"I've had 31 years to think about this, so, there is no nervousness, not the least bit of fear," Johnson said.
The donor is Johnson's 25-year-old son, Daniel. Johnson plans to spend the evening with his son before their procedures.
"With a living donor kidney transplant, if the kidney works right away recovery is actually pretty quick," said Dr, Ed Hollinger.
Ed Hollinger will place the healthy kidney into Johnson.
"He'll have two of his own and then the kidney transplant," he explained. "We don't actually take one of the kidneys out when we do a kidney transplant."
Within a matter of days the doctor said Johnson may feel like a new person.
"Often patients don't realize how sick they were, how badly they felt. When kidney function comes back quickly they feel pretty good," Hollinger said.
Johnson said he is leaning on his faith through this experience.
"I read the book of Job all the time. I read the Bible, but the book of Job is my favorite. If he can do that, this is a piece of cake for me," Johnson said.
Johnson said he had been very private but now feels sharing his experience is part of his public service.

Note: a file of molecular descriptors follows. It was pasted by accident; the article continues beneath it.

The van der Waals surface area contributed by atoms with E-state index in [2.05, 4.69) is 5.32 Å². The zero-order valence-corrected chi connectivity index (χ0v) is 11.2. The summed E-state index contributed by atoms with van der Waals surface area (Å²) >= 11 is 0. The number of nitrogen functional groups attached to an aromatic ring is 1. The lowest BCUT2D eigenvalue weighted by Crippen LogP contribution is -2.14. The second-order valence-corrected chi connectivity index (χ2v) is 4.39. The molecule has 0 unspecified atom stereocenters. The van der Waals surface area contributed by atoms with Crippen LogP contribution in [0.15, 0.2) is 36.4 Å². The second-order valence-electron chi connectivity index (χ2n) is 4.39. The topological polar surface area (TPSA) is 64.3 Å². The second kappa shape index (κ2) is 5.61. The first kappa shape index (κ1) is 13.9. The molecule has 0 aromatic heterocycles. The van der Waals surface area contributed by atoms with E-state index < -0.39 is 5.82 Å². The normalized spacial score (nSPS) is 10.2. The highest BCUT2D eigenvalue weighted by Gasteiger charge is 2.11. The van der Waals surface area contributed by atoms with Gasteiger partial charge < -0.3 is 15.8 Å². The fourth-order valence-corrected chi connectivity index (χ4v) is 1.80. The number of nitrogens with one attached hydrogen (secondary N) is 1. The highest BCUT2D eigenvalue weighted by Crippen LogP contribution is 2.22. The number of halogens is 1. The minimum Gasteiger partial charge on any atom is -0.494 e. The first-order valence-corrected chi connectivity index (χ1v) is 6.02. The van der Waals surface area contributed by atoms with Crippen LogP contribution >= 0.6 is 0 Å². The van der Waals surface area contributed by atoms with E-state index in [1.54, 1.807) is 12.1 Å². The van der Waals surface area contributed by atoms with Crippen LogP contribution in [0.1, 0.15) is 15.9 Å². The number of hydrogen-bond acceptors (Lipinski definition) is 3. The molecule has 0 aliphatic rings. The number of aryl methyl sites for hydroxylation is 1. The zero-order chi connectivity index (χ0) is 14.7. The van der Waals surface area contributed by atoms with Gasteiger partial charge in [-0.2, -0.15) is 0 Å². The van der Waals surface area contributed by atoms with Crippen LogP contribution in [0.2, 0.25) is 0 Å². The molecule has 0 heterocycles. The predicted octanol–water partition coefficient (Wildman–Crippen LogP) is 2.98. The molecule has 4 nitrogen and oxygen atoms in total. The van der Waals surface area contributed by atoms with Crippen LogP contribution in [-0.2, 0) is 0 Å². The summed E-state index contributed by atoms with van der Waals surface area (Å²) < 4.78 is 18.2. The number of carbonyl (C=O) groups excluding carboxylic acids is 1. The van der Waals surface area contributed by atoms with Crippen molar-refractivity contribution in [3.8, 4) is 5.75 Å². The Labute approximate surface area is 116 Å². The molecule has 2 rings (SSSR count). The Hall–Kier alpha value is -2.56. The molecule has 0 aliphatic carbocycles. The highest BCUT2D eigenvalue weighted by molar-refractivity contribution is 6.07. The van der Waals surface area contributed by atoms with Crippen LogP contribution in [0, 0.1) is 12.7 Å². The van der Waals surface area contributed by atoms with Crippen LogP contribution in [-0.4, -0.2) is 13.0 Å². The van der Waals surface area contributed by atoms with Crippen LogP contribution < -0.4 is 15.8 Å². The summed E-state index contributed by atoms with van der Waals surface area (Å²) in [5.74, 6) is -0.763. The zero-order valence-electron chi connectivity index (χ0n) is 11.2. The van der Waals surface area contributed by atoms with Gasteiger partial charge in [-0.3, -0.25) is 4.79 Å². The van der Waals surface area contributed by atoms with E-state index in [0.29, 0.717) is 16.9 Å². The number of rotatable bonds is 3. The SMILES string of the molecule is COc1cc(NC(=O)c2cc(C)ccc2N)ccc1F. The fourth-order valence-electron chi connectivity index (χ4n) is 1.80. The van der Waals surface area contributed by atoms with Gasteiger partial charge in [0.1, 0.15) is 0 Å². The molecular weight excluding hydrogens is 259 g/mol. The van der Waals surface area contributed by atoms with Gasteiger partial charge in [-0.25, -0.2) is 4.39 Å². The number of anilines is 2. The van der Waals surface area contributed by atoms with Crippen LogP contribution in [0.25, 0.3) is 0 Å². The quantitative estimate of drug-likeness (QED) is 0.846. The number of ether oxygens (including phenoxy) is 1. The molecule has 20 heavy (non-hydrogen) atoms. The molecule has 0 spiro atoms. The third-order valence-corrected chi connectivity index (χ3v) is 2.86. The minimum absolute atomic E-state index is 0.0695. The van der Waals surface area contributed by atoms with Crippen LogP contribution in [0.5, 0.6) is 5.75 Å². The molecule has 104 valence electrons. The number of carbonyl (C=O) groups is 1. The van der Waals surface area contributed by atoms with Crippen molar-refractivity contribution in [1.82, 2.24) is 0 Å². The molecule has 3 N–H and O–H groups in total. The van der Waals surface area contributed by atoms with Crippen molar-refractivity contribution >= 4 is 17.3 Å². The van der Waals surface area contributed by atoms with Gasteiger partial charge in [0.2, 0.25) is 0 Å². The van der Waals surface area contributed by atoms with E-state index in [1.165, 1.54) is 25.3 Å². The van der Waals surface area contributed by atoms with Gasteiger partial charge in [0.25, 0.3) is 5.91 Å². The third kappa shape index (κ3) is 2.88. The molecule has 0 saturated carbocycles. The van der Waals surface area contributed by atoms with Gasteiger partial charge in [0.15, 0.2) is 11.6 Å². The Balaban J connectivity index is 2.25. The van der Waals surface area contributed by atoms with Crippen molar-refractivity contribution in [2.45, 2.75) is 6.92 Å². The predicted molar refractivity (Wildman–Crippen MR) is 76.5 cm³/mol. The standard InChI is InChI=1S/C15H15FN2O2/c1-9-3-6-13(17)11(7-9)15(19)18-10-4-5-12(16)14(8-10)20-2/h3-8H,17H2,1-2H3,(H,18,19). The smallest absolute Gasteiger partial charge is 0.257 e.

"There have been people that walked up to me on the street and said, 'Because of you, my relative got a kidney.' And that's a great feeling. If you can help somebody else, it was worth it," Johnson said.
The 57-year-old said he now sees things differently.
"I was looking out the car window and actually paid attention to the people walking down the street, the kids playing. It really makes you appreciate life," Johnson said.
At Tuesday's police graduation, Mayor Rahm Emanuel publicly wished him well.
"Our prayers are with you tomorrow and a speedy recovery and I want to thank you for your service," Emanuel said.
Johnson expects to be hospitalized for a few days after the transplant and be off work for six weeks before he returns to his work as a public servant.